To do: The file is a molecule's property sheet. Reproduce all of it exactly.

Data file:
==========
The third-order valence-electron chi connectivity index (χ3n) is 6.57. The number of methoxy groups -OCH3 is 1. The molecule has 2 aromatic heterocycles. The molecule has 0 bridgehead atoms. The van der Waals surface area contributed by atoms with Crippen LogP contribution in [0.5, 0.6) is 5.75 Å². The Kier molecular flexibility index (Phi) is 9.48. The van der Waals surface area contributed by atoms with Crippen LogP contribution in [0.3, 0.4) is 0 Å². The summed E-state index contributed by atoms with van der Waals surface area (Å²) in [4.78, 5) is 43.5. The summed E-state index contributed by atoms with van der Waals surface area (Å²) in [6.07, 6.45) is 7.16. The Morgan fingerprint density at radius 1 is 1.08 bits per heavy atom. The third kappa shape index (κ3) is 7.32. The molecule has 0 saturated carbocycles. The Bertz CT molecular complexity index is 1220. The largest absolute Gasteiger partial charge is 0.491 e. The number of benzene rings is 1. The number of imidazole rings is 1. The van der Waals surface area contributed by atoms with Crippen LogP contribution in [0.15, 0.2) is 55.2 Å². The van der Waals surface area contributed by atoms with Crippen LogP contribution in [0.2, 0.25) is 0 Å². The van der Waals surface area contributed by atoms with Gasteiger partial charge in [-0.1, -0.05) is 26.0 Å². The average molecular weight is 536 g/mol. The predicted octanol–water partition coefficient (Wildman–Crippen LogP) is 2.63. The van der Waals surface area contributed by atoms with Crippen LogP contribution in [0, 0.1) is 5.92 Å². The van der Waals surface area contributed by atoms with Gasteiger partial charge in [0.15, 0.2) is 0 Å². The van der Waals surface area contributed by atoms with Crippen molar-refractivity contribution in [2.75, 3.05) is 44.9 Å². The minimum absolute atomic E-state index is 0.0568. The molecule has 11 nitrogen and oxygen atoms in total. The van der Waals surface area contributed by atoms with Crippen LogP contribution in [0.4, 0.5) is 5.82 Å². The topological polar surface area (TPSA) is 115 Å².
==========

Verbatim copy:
The third-order valence-electron chi connectivity index (χ3n) is 6.57. The number of methoxy groups -OCH3 is 1. The molecule has 2 aromatic heterocycles. The molecule has 0 bridgehead atoms. The van der Waals surface area contributed by atoms with Crippen LogP contribution in [0.5, 0.6) is 5.75 Å². The Kier molecular flexibility index (Phi) is 9.48. The van der Waals surface area contributed by atoms with Crippen LogP contribution in [0.3, 0.4) is 0 Å². The summed E-state index contributed by atoms with van der Waals surface area (Å²) in [4.78, 5) is 43.5. The summed E-state index contributed by atoms with van der Waals surface area (Å²) in [6.07, 6.45) is 7.16. The Morgan fingerprint density at radius 1 is 1.08 bits per heavy atom. The third kappa shape index (κ3) is 7.32. The molecule has 0 saturated carbocycles. The Bertz CT molecular complexity index is 1220. The largest absolute Gasteiger partial charge is 0.491 e. The number of benzene rings is 1. The number of imidazole rings is 1. The van der Waals surface area contributed by atoms with Crippen LogP contribution in [0.15, 0.2) is 55.2 Å². The van der Waals surface area contributed by atoms with Crippen LogP contribution in [0.2, 0.25) is 0 Å². The van der Waals surface area contributed by atoms with Gasteiger partial charge in [-0.1, -0.05) is 26.0 Å². The average molecular weight is 536 g/mol. The predicted octanol–water partition coefficient (Wildman–Crippen LogP) is 2.63. The van der Waals surface area contributed by atoms with Crippen LogP contribution in [0, 0.1) is 5.92 Å². The van der Waals surface area contributed by atoms with Gasteiger partial charge in [0.15, 0.2) is 0 Å². The van der Waals surface area contributed by atoms with Crippen molar-refractivity contribution in [2.75, 3.05) is 44.9 Å². The minimum absolute atomic E-state index is 0.0568. The molecule has 11 nitrogen and oxygen atoms in total. The van der Waals surface area contributed by atoms with Crippen LogP contribution in [0.4, 0.5) is 5.82 Å². The topological polar surface area (TPSA) is 115 Å².